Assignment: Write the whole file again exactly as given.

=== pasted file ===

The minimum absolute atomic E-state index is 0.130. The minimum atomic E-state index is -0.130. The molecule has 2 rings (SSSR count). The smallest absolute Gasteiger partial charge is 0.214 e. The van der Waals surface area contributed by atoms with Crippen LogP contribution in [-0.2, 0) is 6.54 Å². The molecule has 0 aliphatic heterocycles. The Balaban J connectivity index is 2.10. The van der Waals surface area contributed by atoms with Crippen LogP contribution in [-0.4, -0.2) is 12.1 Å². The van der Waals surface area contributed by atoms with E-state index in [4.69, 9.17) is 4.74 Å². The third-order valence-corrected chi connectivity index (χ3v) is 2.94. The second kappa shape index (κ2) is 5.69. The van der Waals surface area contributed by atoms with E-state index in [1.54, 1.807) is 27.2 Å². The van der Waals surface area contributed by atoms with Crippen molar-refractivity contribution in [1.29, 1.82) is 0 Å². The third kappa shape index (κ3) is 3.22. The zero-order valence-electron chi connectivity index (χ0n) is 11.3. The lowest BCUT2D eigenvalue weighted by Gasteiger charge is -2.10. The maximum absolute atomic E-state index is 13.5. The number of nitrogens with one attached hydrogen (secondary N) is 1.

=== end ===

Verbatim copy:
The minimum absolute atomic E-state index is 0.130. The minimum atomic E-state index is -0.130. The molecule has 2 rings (SSSR count). The smallest absolute Gasteiger partial charge is 0.214 e. The van der Waals surface area contributed by atoms with Crippen LogP contribution in [-0.2, 0) is 6.54 Å². The molecule has 0 aliphatic heterocycles. The Balaban J connectivity index is 2.10. The van der Waals surface area contributed by atoms with Crippen LogP contribution in [-0.4, -0.2) is 12.1 Å². The van der Waals surface area contributed by atoms with E-state index in [4.69, 9.17) is 4.74 Å². The third-order valence-corrected chi connectivity index (χ3v) is 2.94. The second kappa shape index (κ2) is 5.69. The van der Waals surface area contributed by atoms with E-state index in [1.54, 1.807) is 27.2 Å². The van der Waals surface area contributed by atoms with Crippen molar-refractivity contribution in [1.29, 1.82) is 0 Å². The third kappa shape index (κ3) is 3.22. The zero-order valence-electron chi connectivity index (χ0n) is 11.3. The lowest BCUT2D eigenvalue weighted by Gasteiger charge is -2.10. The maximum absolute atomic E-state index is 13.5. The number of nitrogens with one attached hydrogen (secondary N) is 1.